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ARTICLE Plain text for smartphones & printers

DOWNLOAD NEWS 2015/2
by Brian Wilson and Dan Morgan

Reviews are by Brian Wilson unless stated otherwise.

DL News 2015/1 is here and 2014/15 here.

Index 2015/2:
ARNOLD Symphonies 7-9; Oboe Concerto: Chandos
BACH Violin Concertos: DG
BACH Cantata No.199: SDG – See Handel below
BEETHOVEN Complete Works for cello and piano: Harmonia Mundi
BRAHMS Tragic Overture + MOZART, WAGNER: Beulah
BYRD, BULL, etc. The Virtuoso Organist: Tudor and Jacobean Masterworks: Resonus
COPLAND Appalachian Spring : Beulah – see American Compositions 2 (below)
COPLAND The Tender Land : Suite: Beulah – see American Compositions (below)
COUPERIN, F La Paix du Parnasse + RAMEAU, LEROUX: Chandos
See also below: Beyond the River God
FRANCK Les Eolides , Symphonic Variations, Symphony: Chandos
GERSWHIN An American in Paris : Beulah – see American Compositions (below)
GERSHWIN Rhapsody in Blue : Beulah – see American Compositions 2 (below)
HANDEL, BACH and SCARLATTI live at Milton Court: SDG
HANDEL, SCARLATTI, etc. Et in Arcadia ego: Italian Cantatas and Sonatas: Resonus
HAYDN Symphony No. 104 + LISZT Les Préludes, TCHAIKOVSKY: Beulah
JANÁČEK Glagolitic Mass: Supraphon
LISZT Les Préludes : + HAYDN, TCHAIKOVSKY: Beulah
LISZT Sonata in b minor, etc.: Hyperion
LULLY Amadis , tragédie lyrique: Aparté
LULLY Suite from ‘Le Bourgeois Gentilhomme’ + MARAIS, RÉBEL: Chandos
LYNCH – see below: Beyond the River God
MAHLER Top of FormSymphony No.3: CAVI
MARAIS Suite from ‘Alcyone’ + LULLY, REBEL: Resonus
McCABE Le Poisson Magique : Resonus
MEDTNER Piano Concerto No. 3 + SCRIABIN: BIS
MESSIAEN La Fauvette Passerinette : A Messiaen premiere: Delphian
MOZART Divertimenti: Linn
MOZART Symphonies 38-40: Beulah
MOZART Symphony No.41 + BRAHMS, WAGNER: Beulah
MOZART The Joy of Mozart (Piano Concerto No.22, Symphony No.39, etc.): Beulah
PÄRT Tintinnabuli : Gimell
RAMEAU Platée Suite + COUPERIN, Le Roux: Resonus
RAMEAU Platéé, Pigmalion, Dardanus Suites: Naxos
RÉBEL Les Élémens + LULLY, MARAIS
SCHUMANN String Quartets: Dorian, Chandos, Naxos and Harmonia Mundi
SCRIABIN Piano Concerto in f sharp minor + MEDTNER Piano Concerto No. 3: BIS
SCRIABIN The Complete Poems: La Dolce Volta
SIBELIUS Complete Edition, Volumes 1-3: BIS
STANDFORD First Symphony; Cello Concerto: BMS/Naxos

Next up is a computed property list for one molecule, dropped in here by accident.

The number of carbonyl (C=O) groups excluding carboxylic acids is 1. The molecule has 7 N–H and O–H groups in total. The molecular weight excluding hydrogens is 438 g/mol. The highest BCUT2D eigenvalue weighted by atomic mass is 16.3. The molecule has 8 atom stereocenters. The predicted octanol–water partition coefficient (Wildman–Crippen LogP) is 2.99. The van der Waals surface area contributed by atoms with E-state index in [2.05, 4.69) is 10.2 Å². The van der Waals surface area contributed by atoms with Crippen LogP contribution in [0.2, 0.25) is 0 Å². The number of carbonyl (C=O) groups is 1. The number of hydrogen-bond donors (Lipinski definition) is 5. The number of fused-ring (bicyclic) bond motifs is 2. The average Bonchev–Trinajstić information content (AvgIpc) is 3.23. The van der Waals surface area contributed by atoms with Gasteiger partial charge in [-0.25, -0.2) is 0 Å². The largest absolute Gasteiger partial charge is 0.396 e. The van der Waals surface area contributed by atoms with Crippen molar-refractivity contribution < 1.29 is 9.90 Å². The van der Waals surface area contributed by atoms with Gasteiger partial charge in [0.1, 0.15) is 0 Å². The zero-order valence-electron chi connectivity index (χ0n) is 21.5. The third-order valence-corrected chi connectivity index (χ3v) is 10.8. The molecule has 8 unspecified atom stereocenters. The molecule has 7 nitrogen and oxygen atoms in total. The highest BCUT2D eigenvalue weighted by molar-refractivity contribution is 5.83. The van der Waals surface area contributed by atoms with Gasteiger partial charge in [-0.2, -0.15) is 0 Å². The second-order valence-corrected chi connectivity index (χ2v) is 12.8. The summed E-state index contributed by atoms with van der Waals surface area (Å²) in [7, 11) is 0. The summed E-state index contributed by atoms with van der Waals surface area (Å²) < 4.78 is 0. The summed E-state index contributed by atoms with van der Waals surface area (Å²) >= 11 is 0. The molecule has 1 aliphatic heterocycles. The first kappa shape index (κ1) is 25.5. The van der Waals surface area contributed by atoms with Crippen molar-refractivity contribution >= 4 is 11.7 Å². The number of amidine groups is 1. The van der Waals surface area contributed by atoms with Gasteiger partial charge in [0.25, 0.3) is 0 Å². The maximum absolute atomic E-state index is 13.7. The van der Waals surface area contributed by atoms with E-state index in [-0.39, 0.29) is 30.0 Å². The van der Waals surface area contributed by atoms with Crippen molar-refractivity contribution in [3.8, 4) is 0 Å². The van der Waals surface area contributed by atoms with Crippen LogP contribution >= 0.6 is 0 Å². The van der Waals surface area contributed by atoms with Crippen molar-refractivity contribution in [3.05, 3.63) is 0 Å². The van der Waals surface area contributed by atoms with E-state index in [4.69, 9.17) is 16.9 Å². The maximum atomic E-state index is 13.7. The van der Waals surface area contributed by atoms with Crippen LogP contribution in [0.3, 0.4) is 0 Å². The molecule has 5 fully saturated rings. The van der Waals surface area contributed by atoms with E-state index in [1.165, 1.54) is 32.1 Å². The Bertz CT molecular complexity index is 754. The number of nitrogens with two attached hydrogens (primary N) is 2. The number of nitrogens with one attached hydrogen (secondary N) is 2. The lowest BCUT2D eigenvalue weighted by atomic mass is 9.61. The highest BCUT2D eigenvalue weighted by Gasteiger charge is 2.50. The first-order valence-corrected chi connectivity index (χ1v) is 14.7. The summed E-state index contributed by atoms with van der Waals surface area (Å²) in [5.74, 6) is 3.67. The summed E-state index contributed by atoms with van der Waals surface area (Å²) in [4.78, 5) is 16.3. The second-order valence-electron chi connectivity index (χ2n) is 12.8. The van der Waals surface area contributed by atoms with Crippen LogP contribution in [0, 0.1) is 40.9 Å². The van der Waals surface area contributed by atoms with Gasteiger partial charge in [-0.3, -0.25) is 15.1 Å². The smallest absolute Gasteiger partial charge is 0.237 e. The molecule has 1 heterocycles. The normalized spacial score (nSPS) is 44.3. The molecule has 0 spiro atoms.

SZYMANOWSKI Symphonies 1 and 3; Love Songs: Chandos
TCHAIKOVSKY Swan Lake Suite + HAYDN Symphony 104, LISZT: Beulah
VILLA-LOBOS Symphony No. 10 ‘Ameríndia’: Naxos
WAGNER Die Meistersinger von Nürnberg Prelude + BRAHMS, MOZART: Beulah
WEILL Symphonies 1 and 2: Naxos
ZIELEŃSKI Ortus de Polonia: K617
American Compositions: BERNSTEIN Candide Overture, SCHUMAN New England Triptych, COPLAND The Tender Land: Suite, BARBER Adagio for Strings, GERSWHIN An American in Paris: Beulah
American Compositions 2 : GERSHWIN Rhapsody in Blue, HARRIS Symphony No.3, GIANINNI Symphony No.3, COPLAND Appalachian Spring: Beulah
Beyond the River God : Harpsichord works by Graham LYNCH and François COUPERIN: Divine Art
The Marian Collection : Delphian

***

Mikołaj ZIELEŃSKI (Zelenscius) (c.1550/60-c.1616/20) Ortus de Polonia
Ortus de Polonia [2:32]
Mirabilis Deus [3:17]
Mitte manum tuam [2:44]
In virtute tua, Domine [3:45]
Adoramus te, Christe [9:00]
Giovanni GABRIELI Canzon VIII [5:15]
Giovanni GABRIELI In ecclesiis [7:45]
Mikołaj ZIELEŃSKI Vox in Rama [3:44]
Lætentur caeli [2:54]
Giovanni Pierlugi Da PALESTRINA/Giovanni BASSANO Introduxit me Rex [3:51]
Mikołaj ZIELEŃSKI Posuisti Domine [4:01]
Visionem quam vidistis [2:35]
Salve festa Dies [4:28]
Gloria et divitiæ [3:02]
Magnificat [6:51]
Cécile Dibon-Lafarge, Anne Magouët (sopranos; Paulin Bündgen, Yann Rolland (altos) Vincent Bouchot, Benoït Haller, Hugues Primard (tenors); Cyrille Gautreau, Renaud Delaigue (basses)
Les Traversées Baroques; Chœur des Fiori Musicali/Etienne Meyer
rec. October 2013
K617 K617248 [59:39] – from eclassical.com (mp3, 16- and 24-bit lossless) or stream from Qobuz or Naxos Music Library.  Pdf booklet with all three – but no texts.  

If you have a mind to explore Zieleński’s complete works, published en bloc in 1611 – one of the few exact dates that we have for him – there’s a 6-CD set from his native Poland on Dux DUX0864, also available separately.  (Review of volumes 4-6; review and review of highlights CD).

My colleagues didn’t think those Dux recordings ideal but I believe that listeners will be better served by this new offering from K617, which also contains two works by Italian composers whose style clearly influenced Zieleński’s music: significantly his complete works were published in Venice.  With very good performances and recording, especially if you choose to pay a little extra for 24-bit, this is a very enjoyable collection.  Inexplicably, the booklet does not contain the texts.

The Virtuoso Organist: Tudor and Jacobean Masterworks
William BYRD (c. 1540-1623) A Voluntarie for my Ladye Nevell [5:05]
John BULL (1562/3-1628) Galliard [1:59]
Anonymous Bina cælestis II* [8:19]